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Life Is The Question, I Am The Answer (Dot Com)

3 min read from development on 2019-10-04

A few months back I impulse bought the domain lifeisthequestioniamtheanswer.com with no idea of what to use it for, I just thought it was a funny domain. Fast forward to last month and I decided to use it as an excuse to learn WebAssembly (WASM) and Rust, so if you go to it right now it should just display a random quote (or image) from this blog. The rest of this post is my feelings on WASM/Rust after I built it.

The entire site is built on Yew a frontend framework for Rust which complies into WASM. This was my first time using anything that isn't JavaScript for frontend dev, so I was pleasantly surprised at how familiar the code examples in the GitHub README looked. Of course that may be just have been because of my knowledge of the languages it was inspired by.

Initial setup was much simpler than I expected as well. I downloaded this project template which had pretty much everything I needed. After setting up the API endpoint on this site to get a random quote, I set to work.

I'm not going to go through all the code, but I do want to show some snippets of how simple it really is.

impl Renderable<App> for App {
    fn view(&self) -> Html<Self> {
        html! {
            <div class="container">
                <h1>{ "Life Is the Question, I Am the Answer" }</h1>
                <small>
                    { "random quotes and images from " }
                    <a href="https://blog.justinduch.com" target="_blank">{ "https://blog.justinduch.com" }</a>
                    { " using /api/quote." }
                </small>
                <div class="quote">{ self.view_quote() }</div>
                <div class="footer">
                    <button onclick=|_| Msg::Quote>{ "refresh" }</button>
                    <small>
                        <a href="https://github.com/beanpuppy/litqiata" target="_blank">
                            { "view the source code" }
                        </a>
                    </small>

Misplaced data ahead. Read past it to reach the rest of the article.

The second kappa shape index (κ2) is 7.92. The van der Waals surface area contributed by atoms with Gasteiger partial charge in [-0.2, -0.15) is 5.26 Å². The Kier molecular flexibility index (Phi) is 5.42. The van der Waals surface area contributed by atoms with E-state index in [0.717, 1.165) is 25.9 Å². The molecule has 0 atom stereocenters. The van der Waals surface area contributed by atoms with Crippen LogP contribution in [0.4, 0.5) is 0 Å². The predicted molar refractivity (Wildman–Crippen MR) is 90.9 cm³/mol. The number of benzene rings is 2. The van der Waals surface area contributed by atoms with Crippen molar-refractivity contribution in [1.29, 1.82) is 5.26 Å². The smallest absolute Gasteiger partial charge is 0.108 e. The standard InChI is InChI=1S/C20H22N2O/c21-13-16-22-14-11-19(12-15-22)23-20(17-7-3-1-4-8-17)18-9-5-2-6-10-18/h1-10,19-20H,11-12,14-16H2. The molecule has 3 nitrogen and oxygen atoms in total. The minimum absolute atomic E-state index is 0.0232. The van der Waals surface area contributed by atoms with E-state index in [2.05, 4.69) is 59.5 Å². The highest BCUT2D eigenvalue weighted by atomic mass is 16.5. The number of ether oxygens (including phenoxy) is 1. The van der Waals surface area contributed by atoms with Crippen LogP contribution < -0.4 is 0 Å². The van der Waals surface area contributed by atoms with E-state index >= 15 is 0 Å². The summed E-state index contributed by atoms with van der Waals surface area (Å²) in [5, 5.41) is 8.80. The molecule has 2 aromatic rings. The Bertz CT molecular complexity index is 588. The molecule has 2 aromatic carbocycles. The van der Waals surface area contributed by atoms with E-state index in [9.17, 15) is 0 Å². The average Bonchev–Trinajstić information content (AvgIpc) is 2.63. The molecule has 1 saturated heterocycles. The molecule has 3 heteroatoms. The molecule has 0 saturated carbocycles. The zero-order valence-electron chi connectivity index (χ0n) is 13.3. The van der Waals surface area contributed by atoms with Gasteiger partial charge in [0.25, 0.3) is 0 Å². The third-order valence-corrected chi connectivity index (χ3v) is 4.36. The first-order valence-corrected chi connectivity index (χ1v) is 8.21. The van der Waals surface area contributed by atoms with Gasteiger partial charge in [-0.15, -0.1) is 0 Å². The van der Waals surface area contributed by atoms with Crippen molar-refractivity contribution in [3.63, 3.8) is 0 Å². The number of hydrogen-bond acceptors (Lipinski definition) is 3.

</div>
            </div>
        }
    }
}

This is the root app, you can see it has all the things you would expect from any modern day JS framework including JSX like structures with the html! macro. Yew has a tonne of similarities to React including it's own virtual DOM. State management also seems to be very similar, but I didn't need it for this project so I can't say for sure.

There were some bottlenecks however:

  • Yew's documentation is garbage. It took me an hour to figure out how to do HTTP requests.
  • It's Rust. Don't get me wrong, I love Rust it's actually my favourite language (I carry Ferris everywhere with me on my backpack)[1]. But holy shit is it verbose, if I wrote this in React it be at least 50% smaller in terms of LOC. Normally, I would say that Rust's verbosity is one of it's greatest strengths, but it really didn't fit something as small as this.
  • Nginx doesn't support the wasm mime type. More of a nitpick as it was an easy fix to just add it but it was annoying nonetheless.

Overall it was a positive experience. I was able to pick it up and become productive quite quickly even compared to my attempts with JS frameworks. While I think it's too early to build any mission critical infrastructure in WASM, I may use it for the small module here and there. I look forward to seeing how it develops and getting rid of JavaScript for a good language, but for now it looks like the fourth rewrite of the blog is going to come much sooner than expected.

If you want to see the source code it's here.


[1]: rust-bag